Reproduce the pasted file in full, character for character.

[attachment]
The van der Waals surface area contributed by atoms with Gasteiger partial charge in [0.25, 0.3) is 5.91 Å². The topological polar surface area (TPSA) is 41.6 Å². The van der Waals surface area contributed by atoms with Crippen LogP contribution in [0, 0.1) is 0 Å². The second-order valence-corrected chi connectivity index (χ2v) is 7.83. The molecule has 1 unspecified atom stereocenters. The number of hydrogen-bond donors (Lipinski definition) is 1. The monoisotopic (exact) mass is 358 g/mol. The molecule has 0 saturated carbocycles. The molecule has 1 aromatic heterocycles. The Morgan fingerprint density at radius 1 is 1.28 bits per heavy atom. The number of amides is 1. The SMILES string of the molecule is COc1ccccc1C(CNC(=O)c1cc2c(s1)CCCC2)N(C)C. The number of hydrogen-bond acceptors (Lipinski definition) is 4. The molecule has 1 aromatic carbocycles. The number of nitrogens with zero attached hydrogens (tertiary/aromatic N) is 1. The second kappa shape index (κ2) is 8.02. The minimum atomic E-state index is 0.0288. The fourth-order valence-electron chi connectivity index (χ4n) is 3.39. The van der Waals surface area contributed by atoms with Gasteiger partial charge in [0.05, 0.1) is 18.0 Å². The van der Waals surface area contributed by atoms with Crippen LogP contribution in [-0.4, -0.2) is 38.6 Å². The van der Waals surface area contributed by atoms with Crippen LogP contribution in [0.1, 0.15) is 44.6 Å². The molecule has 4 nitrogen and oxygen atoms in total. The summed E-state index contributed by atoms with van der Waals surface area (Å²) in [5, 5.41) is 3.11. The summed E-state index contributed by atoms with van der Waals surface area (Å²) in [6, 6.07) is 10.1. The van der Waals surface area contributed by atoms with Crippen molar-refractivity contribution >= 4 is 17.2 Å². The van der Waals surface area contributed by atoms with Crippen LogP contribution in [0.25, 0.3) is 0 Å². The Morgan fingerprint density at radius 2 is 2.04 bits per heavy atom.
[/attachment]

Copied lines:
The van der Waals surface area contributed by atoms with Gasteiger partial charge in [0.25, 0.3) is 5.91 Å². The topological polar surface area (TPSA) is 41.6 Å². The van der Waals surface area contributed by atoms with Crippen LogP contribution in [0, 0.1) is 0 Å². The second-order valence-corrected chi connectivity index (χ2v) is 7.83. The molecule has 1 unspecified atom stereocenters. The number of hydrogen-bond donors (Lipinski definition) is 1. The monoisotopic (exact) mass is 358 g/mol. The molecule has 0 saturated carbocycles. The molecule has 1 aromatic heterocycles. The Morgan fingerprint density at radius 1 is 1.28 bits per heavy atom. The number of amides is 1. The SMILES string of the molecule is COc1ccccc1C(CNC(=O)c1cc2c(s1)CCCC2)N(C)C. The number of hydrogen-bond acceptors (Lipinski definition) is 4. The molecule has 1 aromatic carbocycles. The number of nitrogens with zero attached hydrogens (tertiary/aromatic N) is 1. The second kappa shape index (κ2) is 8.02. The minimum atomic E-state index is 0.0288. The fourth-order valence-electron chi connectivity index (χ4n) is 3.39. The van der Waals surface area contributed by atoms with Gasteiger partial charge in [0.05, 0.1) is 18.0 Å². The van der Waals surface area contributed by atoms with Crippen LogP contribution in [-0.4, -0.2) is 38.6 Å². The van der Waals surface area contributed by atoms with Crippen LogP contribution in [0.1, 0.15) is 44.6 Å². The molecule has 4 nitrogen and oxygen atoms in total. The summed E-state index contributed by atoms with van der Waals surface area (Å²) in [5, 5.41) is 3.11. The summed E-state index contributed by atoms with van der Waals surface area (Å²) in [6, 6.07) is 10.1. The van der Waals surface area contributed by atoms with Crippen molar-refractivity contribution >= 4 is 17.2 Å². The van der Waals surface area contributed by atoms with Crippen LogP contribution in [0.25, 0.3) is 0 Å². The Morgan fingerprint density at radius 2 is 2.04 bits per heavy atom.